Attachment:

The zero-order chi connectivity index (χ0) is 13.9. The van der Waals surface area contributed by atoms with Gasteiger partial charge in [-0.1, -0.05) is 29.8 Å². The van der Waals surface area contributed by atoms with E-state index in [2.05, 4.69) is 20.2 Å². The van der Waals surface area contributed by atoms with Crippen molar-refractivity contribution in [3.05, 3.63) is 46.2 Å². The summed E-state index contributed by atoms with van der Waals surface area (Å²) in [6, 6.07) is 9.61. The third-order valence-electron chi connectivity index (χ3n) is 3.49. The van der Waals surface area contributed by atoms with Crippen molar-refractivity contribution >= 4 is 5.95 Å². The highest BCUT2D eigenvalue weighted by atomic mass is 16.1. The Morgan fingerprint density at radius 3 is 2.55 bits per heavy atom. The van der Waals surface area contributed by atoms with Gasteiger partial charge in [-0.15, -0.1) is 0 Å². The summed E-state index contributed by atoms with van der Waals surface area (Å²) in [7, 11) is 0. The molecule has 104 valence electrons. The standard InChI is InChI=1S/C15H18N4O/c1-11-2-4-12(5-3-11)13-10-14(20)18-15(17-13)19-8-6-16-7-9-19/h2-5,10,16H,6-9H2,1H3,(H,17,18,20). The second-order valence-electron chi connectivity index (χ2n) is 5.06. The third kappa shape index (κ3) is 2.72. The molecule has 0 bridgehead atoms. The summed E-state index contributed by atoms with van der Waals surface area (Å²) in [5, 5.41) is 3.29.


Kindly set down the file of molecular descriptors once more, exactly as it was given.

The zero-order chi connectivity index (χ0) is 13.9. The van der Waals surface area contributed by atoms with Gasteiger partial charge in [-0.1, -0.05) is 29.8 Å². The van der Waals surface area contributed by atoms with E-state index in [2.05, 4.69) is 20.2 Å². The van der Waals surface area contributed by atoms with Crippen molar-refractivity contribution in [3.05, 3.63) is 46.2 Å². The summed E-state index contributed by atoms with van der Waals surface area (Å²) in [6, 6.07) is 9.61. The third-order valence-electron chi connectivity index (χ3n) is 3.49. The van der Waals surface area contributed by atoms with Crippen molar-refractivity contribution >= 4 is 5.95 Å². The highest BCUT2D eigenvalue weighted by atomic mass is 16.1. The Morgan fingerprint density at radius 3 is 2.55 bits per heavy atom. The van der Waals surface area contributed by atoms with Gasteiger partial charge in [-0.15, -0.1) is 0 Å². The summed E-state index contributed by atoms with van der Waals surface area (Å²) in [7, 11) is 0. The molecule has 104 valence electrons. The standard InChI is InChI=1S/C15H18N4O/c1-11-2-4-12(5-3-11)13-10-14(20)18-15(17-13)19-8-6-16-7-9-19/h2-5,10,16H,6-9H2,1H3,(H,17,18,20). The second-order valence-electron chi connectivity index (χ2n) is 5.06. The third kappa shape index (κ3) is 2.72. The molecule has 0 bridgehead atoms. The summed E-state index contributed by atoms with van der Waals surface area (Å²) in [5, 5.41) is 3.29.